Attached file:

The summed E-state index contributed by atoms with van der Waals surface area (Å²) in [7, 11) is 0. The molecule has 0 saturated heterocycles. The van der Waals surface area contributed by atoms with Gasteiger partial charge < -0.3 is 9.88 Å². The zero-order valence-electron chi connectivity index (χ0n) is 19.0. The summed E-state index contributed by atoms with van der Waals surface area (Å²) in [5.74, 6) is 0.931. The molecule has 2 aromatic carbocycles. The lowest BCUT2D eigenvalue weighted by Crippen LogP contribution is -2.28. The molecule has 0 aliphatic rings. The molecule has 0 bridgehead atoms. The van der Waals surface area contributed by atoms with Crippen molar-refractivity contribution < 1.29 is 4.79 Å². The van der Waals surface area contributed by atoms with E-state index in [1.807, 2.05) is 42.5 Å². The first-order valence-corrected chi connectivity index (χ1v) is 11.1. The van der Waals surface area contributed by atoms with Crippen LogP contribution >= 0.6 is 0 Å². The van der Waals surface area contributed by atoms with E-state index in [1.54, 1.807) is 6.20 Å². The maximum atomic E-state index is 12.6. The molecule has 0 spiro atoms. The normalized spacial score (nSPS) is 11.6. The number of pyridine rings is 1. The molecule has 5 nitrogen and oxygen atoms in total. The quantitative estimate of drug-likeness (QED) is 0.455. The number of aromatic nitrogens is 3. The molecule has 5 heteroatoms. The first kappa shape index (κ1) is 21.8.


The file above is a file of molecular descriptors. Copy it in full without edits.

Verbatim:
The summed E-state index contributed by atoms with van der Waals surface area (Å²) in [7, 11) is 0. The molecule has 0 saturated heterocycles. The van der Waals surface area contributed by atoms with Gasteiger partial charge < -0.3 is 9.88 Å². The zero-order valence-electron chi connectivity index (χ0n) is 19.0. The summed E-state index contributed by atoms with van der Waals surface area (Å²) in [5.74, 6) is 0.931. The molecule has 2 aromatic carbocycles. The lowest BCUT2D eigenvalue weighted by Crippen LogP contribution is -2.28. The molecule has 0 aliphatic rings. The molecule has 0 bridgehead atoms. The van der Waals surface area contributed by atoms with Crippen molar-refractivity contribution < 1.29 is 4.79 Å². The van der Waals surface area contributed by atoms with E-state index in [1.807, 2.05) is 42.5 Å². The first-order valence-corrected chi connectivity index (χ1v) is 11.1. The van der Waals surface area contributed by atoms with Crippen LogP contribution >= 0.6 is 0 Å². The van der Waals surface area contributed by atoms with E-state index in [1.54, 1.807) is 6.20 Å². The maximum atomic E-state index is 12.6. The molecule has 0 spiro atoms. The normalized spacial score (nSPS) is 11.6. The number of pyridine rings is 1. The molecule has 5 nitrogen and oxygen atoms in total. The quantitative estimate of drug-likeness (QED) is 0.455. The number of aromatic nitrogens is 3. The molecule has 5 heteroatoms. The first kappa shape index (κ1) is 21.8.